Scottish businesses are in growth mode despite cost pressures hitting their highest level in seven years, according to new data published today by Royal Bank of Scotland.
The Edinburgh-based lender’s latest Scottish business monitor, covering more than 400 companies and carried out by the Fraser of Allander Institute, said weakening sterling and the current global growth acceleration helped drive the economy in the first half of this year.
RBS found that most firms experienced a pick-up in activity over the last three months, and more is expected during the rest of the year.
According to the report, just over third of firms reported an increase in the total volume of business in the last quarter, compared to 29 per cent who witnessed a fall. The balance of 7 per cent represents a rise of six points since the first quarter and growth was strongest in transport and communication.
As for new business, this pursued an upward trend enjoyed since 2016. A net 9 per cent said the volume rose in the three months to June, building on the 8 per cent seen in the first quarter.
New business volumes grew most strongly in central Scotland, and of all those surveyed, about a third expect an increase in the next six months.
Turning to exports, about a quarter of businesses cited an increase in activity in the second quarter compared to 16 per cent reporting a decline, resulting in a balance of 7 per cent. All firms were optimistic that the trend was set to continue, albeit at a “modest” pace, with a net 11 per cent expecting export activity to rise over the next half year.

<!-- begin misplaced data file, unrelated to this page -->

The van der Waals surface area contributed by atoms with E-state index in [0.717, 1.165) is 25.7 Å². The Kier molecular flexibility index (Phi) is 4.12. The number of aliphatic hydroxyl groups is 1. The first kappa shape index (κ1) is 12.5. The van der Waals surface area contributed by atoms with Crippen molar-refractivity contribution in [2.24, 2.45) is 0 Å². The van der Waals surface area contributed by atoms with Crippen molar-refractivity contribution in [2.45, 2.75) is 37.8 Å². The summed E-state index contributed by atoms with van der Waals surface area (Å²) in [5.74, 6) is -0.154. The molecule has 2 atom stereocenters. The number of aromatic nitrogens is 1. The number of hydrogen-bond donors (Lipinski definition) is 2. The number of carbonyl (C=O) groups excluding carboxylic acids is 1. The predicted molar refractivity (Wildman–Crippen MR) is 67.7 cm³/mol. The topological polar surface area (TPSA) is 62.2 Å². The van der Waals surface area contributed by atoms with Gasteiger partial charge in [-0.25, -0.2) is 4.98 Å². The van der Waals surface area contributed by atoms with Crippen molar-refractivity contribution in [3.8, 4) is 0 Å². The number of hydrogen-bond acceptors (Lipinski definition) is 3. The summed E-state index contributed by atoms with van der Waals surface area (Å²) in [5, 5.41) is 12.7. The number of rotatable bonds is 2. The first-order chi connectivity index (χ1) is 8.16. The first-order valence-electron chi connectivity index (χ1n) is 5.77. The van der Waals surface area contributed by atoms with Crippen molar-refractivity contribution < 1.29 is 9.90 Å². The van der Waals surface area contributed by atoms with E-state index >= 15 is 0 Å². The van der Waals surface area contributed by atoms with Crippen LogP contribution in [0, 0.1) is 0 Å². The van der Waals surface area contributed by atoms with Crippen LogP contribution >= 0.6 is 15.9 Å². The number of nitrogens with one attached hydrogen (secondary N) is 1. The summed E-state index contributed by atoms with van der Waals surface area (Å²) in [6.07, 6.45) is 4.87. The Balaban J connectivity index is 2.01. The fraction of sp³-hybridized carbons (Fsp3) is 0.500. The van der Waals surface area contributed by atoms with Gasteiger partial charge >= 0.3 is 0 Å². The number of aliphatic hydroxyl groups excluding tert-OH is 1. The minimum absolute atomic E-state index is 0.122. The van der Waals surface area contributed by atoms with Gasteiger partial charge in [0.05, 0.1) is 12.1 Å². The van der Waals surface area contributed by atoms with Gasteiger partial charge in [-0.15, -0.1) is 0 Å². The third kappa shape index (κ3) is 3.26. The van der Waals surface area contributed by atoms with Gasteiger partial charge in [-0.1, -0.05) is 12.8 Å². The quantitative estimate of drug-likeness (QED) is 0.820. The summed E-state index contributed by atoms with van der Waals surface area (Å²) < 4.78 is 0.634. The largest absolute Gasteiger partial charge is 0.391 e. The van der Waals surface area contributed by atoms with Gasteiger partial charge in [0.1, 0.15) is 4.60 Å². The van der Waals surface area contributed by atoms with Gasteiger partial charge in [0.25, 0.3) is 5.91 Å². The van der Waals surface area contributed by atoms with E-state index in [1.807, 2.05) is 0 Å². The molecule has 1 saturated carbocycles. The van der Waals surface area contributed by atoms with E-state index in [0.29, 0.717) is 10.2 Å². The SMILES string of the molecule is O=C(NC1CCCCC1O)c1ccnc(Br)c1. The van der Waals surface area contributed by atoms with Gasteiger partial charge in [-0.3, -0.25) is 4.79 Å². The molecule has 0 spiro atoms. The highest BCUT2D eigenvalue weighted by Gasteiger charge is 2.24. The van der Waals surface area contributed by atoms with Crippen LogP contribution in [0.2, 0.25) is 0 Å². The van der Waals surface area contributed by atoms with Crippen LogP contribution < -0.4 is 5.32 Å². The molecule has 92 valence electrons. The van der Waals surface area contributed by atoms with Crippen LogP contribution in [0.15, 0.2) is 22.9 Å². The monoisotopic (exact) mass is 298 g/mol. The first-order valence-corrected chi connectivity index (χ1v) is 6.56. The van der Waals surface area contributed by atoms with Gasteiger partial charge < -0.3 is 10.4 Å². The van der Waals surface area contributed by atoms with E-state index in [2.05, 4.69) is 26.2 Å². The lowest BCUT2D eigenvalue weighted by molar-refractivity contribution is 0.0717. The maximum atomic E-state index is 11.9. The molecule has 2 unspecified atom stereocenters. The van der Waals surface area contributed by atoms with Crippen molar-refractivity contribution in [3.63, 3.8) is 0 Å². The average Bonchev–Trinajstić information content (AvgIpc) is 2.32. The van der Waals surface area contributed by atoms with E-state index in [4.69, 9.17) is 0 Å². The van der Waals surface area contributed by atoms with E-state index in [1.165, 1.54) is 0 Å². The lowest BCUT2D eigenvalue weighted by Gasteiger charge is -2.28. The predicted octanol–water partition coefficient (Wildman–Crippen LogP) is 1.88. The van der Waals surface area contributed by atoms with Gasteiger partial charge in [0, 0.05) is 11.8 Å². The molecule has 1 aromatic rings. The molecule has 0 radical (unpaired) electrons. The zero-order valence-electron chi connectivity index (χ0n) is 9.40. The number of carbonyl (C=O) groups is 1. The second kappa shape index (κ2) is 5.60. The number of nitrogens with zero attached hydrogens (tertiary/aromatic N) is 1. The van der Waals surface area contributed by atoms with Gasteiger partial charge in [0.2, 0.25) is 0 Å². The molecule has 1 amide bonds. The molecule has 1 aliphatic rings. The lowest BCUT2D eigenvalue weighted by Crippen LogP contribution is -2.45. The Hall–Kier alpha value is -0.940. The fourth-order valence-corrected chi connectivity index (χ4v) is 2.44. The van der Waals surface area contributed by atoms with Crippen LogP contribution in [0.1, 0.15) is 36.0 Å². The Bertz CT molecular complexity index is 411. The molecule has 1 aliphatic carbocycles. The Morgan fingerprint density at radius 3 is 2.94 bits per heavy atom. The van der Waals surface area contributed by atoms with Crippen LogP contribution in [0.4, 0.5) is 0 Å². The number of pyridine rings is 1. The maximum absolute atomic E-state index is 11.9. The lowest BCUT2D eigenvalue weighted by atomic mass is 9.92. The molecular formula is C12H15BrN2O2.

However, inflationary pressures continued to take their toll, prompting a call for cost savings. A total of 62 per cent reported higher costs in the three months to June, and just 4 per cent saw a drop.
Sebastian Burnside, chief economist with Royal Bank of Scotland, said: “It’s very welcome news that Scottish businesses are reporting growth so far in 2018 and appear confident that they can maintain that momentum into the second half of the year.
“But keeping an eye out for efficiencies is as important now as it ever has been, with such a wide range of sectors reporting rising cost pressures. Firms will have to work hard to stop rising costs eating into their margins.”
Meanwhile, Bank of Scotland called for Scottish firms to manage their cash flow and working capital “carefully” as it revealed its business barometer for July. It found that Scottish businesses’ overall confidence saw a month-on-month drop of seven points to 17 per cent, dragged by their increased negativity about the UK economy.
However, their optimism in their own prospects reached 31 per cent, two points higher than a month ago. Jane Clark-Hutchison, head of mid markets, Scotland, said that all in all the findings show “how resilient businesses are throughout Scotland”.